Facebook revealed Friday that it had suspended "tens of thousands" of apps that may have mishandled users' personal data, part of an investigation sparked by the social media giant's entanglement with Cambridge Analytica.
The suspended apps vastly outnumber the hundreds that Facebook previously said it had taken action against. But the tech company gave little detail about what the apps had done wrong, saying only that they were associated with about 400 developers and had been targeted for a "variety of reasons."
Facebook said in a blog post Friday that it had investigated millions of apps and targeted those that had access to "large amounts of information" or had the "potential to abuse" its policies. The company said some of the apps were banned for inappropriately sharing users' data, the same violation of company policy that led to the Cambridge Analytica scandal. It added that its 18-month-old investigation isn't yet complete.
"Our goal is to bring problems to light so we can address them quickly, stay ahead of bad actors and make sure that people can continue to enjoy engaging social experiences on Facebook while knowing their data will remain safe," said Ime Archibong, the company's vice president of product partnerships.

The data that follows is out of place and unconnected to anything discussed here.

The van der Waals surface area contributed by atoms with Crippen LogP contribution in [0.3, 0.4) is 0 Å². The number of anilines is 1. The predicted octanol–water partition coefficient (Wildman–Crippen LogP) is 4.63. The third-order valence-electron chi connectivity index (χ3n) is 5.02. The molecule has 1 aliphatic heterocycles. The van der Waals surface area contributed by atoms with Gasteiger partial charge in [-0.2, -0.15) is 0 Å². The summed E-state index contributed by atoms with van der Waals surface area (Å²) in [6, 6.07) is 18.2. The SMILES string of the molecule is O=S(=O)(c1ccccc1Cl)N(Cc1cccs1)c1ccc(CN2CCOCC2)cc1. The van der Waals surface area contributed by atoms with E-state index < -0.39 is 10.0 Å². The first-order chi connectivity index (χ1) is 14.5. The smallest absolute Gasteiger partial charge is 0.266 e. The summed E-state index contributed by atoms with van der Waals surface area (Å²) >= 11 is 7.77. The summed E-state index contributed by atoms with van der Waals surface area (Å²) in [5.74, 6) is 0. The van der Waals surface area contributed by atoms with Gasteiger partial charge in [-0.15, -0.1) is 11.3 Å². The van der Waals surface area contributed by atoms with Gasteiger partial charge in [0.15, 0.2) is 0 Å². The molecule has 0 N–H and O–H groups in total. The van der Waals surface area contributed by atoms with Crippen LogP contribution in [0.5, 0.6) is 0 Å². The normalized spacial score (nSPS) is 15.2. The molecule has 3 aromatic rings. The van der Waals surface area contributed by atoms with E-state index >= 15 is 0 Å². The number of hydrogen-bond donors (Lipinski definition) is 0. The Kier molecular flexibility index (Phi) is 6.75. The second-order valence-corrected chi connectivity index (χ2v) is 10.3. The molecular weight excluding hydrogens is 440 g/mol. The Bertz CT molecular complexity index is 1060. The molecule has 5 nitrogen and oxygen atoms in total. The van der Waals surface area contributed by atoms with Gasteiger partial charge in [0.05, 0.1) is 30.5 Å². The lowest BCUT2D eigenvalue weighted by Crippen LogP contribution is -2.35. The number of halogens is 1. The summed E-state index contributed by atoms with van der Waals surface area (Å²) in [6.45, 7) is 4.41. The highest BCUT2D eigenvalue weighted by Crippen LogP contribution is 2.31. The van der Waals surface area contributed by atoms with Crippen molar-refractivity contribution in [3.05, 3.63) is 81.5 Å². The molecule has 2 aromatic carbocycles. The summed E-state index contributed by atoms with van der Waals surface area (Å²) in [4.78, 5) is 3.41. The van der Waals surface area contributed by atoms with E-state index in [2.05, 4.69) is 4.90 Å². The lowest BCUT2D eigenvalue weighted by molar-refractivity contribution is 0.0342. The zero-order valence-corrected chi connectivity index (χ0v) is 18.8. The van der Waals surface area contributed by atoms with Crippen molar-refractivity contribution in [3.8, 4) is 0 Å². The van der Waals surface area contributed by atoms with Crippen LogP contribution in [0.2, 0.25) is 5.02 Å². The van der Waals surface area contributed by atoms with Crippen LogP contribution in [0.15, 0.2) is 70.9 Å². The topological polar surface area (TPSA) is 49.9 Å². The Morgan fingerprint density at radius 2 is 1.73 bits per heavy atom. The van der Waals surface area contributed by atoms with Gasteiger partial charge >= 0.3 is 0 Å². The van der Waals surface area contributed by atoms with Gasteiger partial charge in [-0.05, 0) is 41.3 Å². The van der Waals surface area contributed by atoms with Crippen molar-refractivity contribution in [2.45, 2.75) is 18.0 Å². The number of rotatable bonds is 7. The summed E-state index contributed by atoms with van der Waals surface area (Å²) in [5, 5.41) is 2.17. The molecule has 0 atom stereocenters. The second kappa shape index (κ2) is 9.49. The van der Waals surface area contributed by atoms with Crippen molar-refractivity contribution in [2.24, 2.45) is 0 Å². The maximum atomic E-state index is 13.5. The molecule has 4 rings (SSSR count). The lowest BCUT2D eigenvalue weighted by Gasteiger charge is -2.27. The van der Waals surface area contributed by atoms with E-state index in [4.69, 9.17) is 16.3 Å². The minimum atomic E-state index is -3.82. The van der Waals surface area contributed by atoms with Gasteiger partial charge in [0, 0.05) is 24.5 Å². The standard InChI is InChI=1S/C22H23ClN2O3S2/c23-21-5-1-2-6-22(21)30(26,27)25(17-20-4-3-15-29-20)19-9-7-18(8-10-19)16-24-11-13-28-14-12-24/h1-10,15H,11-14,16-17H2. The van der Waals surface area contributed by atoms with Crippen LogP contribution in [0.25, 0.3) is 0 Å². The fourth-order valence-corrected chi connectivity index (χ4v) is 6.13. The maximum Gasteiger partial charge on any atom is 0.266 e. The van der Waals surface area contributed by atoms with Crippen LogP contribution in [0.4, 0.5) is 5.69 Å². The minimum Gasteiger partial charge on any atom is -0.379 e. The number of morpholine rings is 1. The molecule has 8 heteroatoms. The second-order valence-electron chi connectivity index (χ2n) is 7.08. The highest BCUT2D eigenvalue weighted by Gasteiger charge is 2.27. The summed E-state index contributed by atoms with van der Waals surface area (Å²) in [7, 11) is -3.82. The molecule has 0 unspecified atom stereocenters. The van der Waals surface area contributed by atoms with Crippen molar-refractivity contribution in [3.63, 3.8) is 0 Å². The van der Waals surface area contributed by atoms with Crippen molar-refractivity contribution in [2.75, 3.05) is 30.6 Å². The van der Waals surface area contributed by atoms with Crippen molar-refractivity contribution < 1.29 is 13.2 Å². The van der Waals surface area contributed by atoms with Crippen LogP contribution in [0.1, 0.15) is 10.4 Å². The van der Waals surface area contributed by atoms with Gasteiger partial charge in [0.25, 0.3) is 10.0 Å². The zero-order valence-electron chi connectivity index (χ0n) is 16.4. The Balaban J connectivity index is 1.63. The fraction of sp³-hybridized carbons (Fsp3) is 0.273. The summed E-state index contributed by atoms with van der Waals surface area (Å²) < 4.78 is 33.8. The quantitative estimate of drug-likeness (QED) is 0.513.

Some of the apps were suspended before they had become available to mainstream users. Many were still in their testing phase at the time of suspension, Archibong said.
The company's admissions are likely to reignite calls for heightened regulation of Facebook, while infuriating critics in Congress who believe the social-networking giant has escaped tough punishment for its past privacy abuses. Lawmakers including Sens. Richard Blumenthal, D-Conn., and Josh Hawley, R-Mo., sharply challenged Facebook chief Mark Zuckerberg over his company's data collection practices during private meetings in Washington this week.
The Federal Trade Commission in July issued a record-breaking $5 billion fine and other penalties against Facebook for a series of privacy scandals, including its missteps related to Cambridge Analytica. The political consultancy improperly accessed names, "likes" and other data from millions of the social site's users through a quiz app that collected data on users and their friends, sparking an international outcry. The incident prompted Facebook to conduct a full audit of third-party developers on its platform.
The settlement ending the probe required Facebook to submit to unprecedented government oversight of its privacy practices, while policing third-party apps more aggressively. But critics, including the FTC's Democratic commissioners, argued that it failed to hold Facebook fully accountable and did little to change the company's data collection practices.
The FTC did not immediately respond to a request for comment.
Facebook's decision to release more information about the apps it suspended coincided with a legal war between the tech giant and the attorney general of Massachusetts, which has been investigating the social-networking company for more than a year. Facebook moved to seal a petition by the state that included some details about its app investigation, according to court filings by the company.